City needs to take initiative with wastewater


The Indian Wells Valley Water District sent a letter to the city of Ridgecrest on May 14 requesting to negotiate for the wastewater generated by the city’s proposed new wastewater treatment facility that has been in the planning stage for several years. A month later, the lack of a response from the city is difficult to understand.

The letter explains that the WD operates at 2,000+ acre-feet more than its water allocation granted by the IWV Groundwater Authority. According to City Manager Ron Strand, there will be somewhere between 2,000-2,400 acre-feet of wastewater available for treatment and the city is considering multiple options for its use.

In a recent WD workshop, the purpose of which was to discuss alternative water sources, the new treatment plant was identified as the highest priority.

“The availability of a supplemental water supply within the basin is not only desirable from a financial standpoint, it also demonstrates responsibility in considering all local sources before looking for assistance outside the basin,” says the WD letter, a copy of which the News Review received from Strand. “One source that has not been used effectively in the past is the water from the city’s wastewater treatment facility.”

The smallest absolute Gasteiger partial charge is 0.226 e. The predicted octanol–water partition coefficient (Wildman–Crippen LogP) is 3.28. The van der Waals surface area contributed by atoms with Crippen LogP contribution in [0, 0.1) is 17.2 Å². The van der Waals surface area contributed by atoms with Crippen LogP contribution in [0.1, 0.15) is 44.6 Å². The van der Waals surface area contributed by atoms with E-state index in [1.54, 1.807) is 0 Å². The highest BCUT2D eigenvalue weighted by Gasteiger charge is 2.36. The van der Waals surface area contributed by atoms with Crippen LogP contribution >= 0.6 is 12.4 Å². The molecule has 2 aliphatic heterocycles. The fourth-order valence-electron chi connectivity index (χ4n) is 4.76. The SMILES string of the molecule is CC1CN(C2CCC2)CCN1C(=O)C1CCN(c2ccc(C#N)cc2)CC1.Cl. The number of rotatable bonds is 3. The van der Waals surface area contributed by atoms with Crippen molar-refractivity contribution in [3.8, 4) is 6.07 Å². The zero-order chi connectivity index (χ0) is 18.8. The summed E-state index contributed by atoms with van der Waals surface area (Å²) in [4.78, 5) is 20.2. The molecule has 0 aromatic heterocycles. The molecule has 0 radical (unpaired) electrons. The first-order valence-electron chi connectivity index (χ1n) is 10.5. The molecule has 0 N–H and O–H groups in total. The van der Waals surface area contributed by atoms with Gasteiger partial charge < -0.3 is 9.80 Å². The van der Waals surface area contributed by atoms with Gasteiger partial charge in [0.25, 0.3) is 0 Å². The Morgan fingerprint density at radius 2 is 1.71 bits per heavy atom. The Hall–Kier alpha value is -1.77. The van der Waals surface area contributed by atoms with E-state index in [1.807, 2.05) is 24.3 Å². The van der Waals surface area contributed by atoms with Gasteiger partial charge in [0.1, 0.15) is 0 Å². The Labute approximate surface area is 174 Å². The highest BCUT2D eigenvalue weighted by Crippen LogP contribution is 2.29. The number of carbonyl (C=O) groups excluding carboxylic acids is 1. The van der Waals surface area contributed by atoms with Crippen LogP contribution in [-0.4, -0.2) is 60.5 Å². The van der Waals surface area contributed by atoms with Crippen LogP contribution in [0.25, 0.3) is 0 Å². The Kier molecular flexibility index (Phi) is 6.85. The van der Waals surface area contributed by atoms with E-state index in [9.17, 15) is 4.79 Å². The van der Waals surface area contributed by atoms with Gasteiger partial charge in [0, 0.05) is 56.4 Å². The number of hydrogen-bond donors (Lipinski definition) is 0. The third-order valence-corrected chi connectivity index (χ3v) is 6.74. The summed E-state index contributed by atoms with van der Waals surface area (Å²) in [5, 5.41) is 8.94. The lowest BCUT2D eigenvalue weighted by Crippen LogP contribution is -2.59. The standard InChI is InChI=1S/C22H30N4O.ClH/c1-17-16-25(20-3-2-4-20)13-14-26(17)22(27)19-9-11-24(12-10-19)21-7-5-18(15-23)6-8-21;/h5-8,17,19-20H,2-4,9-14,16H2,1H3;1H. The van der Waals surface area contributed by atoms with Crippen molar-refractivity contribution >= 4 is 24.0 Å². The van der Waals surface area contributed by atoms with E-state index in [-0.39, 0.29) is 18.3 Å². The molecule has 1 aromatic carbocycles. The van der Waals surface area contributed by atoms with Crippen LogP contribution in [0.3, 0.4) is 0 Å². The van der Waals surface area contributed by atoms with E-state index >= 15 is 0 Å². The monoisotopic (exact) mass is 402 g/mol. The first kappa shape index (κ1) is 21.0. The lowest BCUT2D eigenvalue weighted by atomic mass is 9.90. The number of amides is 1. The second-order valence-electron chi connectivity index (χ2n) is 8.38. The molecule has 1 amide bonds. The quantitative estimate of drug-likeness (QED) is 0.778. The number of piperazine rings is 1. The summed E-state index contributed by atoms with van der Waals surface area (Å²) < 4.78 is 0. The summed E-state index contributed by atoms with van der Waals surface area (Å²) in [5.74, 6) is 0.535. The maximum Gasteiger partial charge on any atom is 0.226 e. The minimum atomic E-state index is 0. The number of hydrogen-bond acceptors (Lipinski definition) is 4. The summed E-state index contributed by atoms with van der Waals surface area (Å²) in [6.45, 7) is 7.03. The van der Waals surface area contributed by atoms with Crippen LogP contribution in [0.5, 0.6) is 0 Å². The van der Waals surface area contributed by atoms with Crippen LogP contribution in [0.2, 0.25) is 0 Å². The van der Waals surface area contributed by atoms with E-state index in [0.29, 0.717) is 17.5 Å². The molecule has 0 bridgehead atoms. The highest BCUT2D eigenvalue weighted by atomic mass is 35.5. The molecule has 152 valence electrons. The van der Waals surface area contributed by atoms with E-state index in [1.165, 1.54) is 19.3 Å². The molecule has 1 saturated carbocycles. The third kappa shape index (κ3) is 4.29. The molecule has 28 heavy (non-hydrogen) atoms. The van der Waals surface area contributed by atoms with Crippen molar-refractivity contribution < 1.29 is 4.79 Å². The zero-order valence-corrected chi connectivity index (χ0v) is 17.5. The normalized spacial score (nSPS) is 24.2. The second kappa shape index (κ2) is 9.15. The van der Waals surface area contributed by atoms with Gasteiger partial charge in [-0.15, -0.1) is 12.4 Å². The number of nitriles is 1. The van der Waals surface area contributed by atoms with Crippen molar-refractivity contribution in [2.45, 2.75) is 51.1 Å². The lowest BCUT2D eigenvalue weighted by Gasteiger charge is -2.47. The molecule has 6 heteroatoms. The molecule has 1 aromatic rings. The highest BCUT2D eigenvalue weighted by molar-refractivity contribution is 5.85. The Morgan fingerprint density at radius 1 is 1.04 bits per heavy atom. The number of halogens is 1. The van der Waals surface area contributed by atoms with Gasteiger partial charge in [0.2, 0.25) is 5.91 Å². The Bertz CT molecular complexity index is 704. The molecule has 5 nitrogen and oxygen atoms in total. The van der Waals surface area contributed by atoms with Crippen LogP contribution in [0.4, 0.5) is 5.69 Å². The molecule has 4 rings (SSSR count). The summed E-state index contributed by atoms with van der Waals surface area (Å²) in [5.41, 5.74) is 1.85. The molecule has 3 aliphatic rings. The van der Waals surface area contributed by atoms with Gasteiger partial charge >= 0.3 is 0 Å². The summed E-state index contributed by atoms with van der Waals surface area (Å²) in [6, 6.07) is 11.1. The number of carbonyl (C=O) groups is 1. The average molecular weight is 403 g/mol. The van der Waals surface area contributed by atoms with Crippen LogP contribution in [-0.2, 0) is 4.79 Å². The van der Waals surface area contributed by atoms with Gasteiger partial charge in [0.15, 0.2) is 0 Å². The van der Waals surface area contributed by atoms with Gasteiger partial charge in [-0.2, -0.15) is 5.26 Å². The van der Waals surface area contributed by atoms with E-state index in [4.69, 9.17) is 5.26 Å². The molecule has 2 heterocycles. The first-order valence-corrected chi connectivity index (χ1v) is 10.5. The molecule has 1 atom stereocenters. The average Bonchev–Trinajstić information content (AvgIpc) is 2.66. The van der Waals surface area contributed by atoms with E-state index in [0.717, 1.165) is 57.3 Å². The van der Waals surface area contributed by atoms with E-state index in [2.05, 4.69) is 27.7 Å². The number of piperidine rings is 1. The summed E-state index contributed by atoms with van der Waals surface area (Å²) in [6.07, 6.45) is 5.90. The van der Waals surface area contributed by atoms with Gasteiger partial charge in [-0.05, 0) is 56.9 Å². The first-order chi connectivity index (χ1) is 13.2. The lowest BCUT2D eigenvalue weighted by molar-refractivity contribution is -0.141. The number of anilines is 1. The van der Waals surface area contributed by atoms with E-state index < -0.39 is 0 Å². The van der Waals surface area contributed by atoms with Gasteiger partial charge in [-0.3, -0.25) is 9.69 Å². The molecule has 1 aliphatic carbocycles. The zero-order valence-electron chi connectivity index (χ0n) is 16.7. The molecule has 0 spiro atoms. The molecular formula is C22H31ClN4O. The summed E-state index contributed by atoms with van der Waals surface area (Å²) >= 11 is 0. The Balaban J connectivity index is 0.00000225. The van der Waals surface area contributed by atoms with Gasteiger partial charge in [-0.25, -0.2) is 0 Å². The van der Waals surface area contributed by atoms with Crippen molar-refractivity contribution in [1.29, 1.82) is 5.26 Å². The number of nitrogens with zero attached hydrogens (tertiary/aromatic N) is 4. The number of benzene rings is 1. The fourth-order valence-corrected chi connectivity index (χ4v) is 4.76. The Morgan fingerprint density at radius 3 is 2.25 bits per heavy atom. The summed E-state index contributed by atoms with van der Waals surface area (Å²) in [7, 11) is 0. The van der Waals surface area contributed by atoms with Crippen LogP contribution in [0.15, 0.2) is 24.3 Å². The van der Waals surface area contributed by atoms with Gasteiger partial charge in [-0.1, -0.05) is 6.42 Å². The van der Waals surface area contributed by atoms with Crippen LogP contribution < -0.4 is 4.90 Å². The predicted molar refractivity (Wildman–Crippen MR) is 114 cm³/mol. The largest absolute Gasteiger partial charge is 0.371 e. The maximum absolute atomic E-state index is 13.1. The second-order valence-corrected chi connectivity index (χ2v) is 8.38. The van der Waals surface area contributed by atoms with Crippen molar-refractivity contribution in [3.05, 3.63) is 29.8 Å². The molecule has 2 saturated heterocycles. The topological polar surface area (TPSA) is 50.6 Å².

The GA’s Groundwater Sustainability Plan, submitted in January, identifies two projects to bring imported water into the basin to address the shortfall. But both projects involve staggering costs between $55-178 million of infrastructure alone. The WD letter says that these costs don’t include annual operational and maintenance costs, nor do they even include the cost of water.

“Without funding on the state and federal level, these projects pose an unreasonable financial burden for the residents of the Indian Wells Valley,” says the letter.

According to GA Boardmembers, imported water can cost as much as $2,000 acre-foot. These costs will largely fall on the ratepayers of the WD, which is essentially the same constituency as the city.

We agree with the WD that partnering with the city is clearly a superior long-term alternative to spending millions on infrastructure and millions more on water.

The fact that the GA has not yet secured a water source, nor has it identified costs of water, shows we are not even close to finding a solution to our shortfall. And the absence of more exploratory drilling brings the confidence of that stated shortfall into question.

The WD – among others – has consistently expressed concerns of both the availability and affordability of imported water, and its request to the city is in the best interests of both agencies.

We strongly urge the city to immediately enter serious discussions with the WD as a step toward resolving our water situation. The California Department of Water Resources is waiting for us to demonstrate some initiative.

Story First Published: 2020-06-19